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With the engine revving on the BBC’s reboot of Top Gear, due to hit screens with its all new lineup of hosts next month, its former host’s rival show, coming to Amazon this fall, appears to have hit a hurdle.
Writing in his column for The Sunday Times, Jeremy Clarkson admitted that he was still struggling to come up with a suitable name for his program and said he has so far spent thousands of pounds consulting lawyers over possible trademarks.
“I spend at least six hours a day in my office — which is insured and smoke-free and resplendent with potted plants — sucking creatively on a corporate Biro as I wait for the daily 3 p.m. ‘Anything yet?’ phone call from Amazon in Los Angeles,” he wrote.
“Every morning, I’d make a £7,000 ($10,000) call to the lawyer with an idea, and every afternoon I’d get a £7,000 reply saying the name was already in use by someone in New Zealand or France or Ukraine. Prime Torque. Autonation. Skid Mark. Everything was a no-no.”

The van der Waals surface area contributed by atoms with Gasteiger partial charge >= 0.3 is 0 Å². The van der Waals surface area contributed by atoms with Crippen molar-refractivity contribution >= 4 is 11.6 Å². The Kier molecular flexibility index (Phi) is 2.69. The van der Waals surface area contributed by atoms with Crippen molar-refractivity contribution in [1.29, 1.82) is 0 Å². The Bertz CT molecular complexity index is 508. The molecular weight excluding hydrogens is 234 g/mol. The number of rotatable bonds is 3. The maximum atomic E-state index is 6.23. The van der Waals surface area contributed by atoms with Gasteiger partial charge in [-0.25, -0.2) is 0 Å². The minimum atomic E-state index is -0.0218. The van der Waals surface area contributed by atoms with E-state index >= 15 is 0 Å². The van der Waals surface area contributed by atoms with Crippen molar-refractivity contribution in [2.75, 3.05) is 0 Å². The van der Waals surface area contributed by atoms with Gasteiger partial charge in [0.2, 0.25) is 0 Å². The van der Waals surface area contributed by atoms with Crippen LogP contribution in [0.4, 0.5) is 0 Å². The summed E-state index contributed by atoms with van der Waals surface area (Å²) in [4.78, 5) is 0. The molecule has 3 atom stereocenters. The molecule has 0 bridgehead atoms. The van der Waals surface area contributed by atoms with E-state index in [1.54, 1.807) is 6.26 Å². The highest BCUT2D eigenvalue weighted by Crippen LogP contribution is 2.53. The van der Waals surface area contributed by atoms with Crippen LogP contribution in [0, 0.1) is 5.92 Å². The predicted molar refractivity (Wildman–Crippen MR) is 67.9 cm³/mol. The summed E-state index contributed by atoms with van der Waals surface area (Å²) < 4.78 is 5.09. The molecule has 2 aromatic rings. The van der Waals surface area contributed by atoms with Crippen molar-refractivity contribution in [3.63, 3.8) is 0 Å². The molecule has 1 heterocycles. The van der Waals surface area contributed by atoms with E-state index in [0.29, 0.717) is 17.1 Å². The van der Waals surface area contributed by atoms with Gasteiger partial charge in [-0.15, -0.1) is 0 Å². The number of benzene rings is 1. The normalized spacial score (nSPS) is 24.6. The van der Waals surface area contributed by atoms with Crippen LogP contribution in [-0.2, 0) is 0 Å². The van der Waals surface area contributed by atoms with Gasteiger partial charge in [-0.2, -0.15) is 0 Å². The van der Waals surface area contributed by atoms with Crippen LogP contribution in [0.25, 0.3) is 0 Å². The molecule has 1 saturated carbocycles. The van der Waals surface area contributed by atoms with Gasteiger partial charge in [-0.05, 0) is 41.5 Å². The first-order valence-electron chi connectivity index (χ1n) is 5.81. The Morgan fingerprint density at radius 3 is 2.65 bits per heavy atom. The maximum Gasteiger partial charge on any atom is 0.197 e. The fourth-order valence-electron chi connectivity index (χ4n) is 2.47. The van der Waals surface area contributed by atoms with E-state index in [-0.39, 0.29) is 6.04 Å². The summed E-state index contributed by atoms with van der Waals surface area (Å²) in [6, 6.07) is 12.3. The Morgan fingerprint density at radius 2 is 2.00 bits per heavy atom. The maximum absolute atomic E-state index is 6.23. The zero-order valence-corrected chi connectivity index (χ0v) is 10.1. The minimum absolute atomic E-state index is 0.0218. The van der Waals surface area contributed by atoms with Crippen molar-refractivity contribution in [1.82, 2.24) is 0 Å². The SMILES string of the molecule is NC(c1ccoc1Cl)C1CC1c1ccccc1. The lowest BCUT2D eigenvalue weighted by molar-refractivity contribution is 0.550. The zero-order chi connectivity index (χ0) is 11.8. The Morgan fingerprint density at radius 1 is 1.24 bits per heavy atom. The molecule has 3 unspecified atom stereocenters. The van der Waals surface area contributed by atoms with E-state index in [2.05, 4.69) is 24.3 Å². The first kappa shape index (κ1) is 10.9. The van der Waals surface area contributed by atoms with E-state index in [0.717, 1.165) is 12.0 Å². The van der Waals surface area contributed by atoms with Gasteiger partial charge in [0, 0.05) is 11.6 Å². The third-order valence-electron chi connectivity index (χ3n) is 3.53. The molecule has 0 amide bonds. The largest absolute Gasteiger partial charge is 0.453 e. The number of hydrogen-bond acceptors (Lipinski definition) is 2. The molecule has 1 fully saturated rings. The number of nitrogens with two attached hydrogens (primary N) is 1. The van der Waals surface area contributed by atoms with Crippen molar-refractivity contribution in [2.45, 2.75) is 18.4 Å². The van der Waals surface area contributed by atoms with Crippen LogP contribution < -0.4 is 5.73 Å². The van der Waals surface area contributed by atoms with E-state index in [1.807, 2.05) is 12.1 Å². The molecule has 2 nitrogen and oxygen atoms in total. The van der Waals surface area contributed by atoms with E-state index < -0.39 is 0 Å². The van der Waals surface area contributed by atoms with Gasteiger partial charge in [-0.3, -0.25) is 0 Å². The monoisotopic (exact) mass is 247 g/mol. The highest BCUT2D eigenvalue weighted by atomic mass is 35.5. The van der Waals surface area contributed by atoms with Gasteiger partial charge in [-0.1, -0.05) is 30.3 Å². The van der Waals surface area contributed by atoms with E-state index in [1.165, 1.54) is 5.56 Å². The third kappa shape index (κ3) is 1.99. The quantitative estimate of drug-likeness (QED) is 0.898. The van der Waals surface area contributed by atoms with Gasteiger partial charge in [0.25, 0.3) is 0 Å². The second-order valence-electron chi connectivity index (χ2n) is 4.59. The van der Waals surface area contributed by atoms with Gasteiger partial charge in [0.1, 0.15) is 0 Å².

Among the names previously rumored was Gear Knobs, but Clarkson — who was ousted from Top Gear last year after punching a producer — said that name was rejected due to its similarities to his former show’s title.
“We thought it was amusing and hurriedly we put in another £7,000 call to the lawyer,” he wrote. “She said the trademark was available, but it would be an unwise idea, owing to the laws surrounding intellectual property. In short, the BBC not only owns the rights to the Stig and the Star in a Reasonably Priced Car and the Cool Wall, but also to any name that is remotely similar to Top Gear.”
Underlining the difficulties he faced, Clarkson said he needed a name that wasn’t in use or even sounded or looked like any name in use “by any business anywhere in the world.”
And, he added, he also needed a name approved by one Amazon owner Jeff Bezos. “It can’t even be a minor play on the words Top or Gear,” Clarkson said. “Oh, and it had to be a name that was liked by me, our producer, [Richard] Hammond, Eeyore (James May) and a billionaire in Seattle.”
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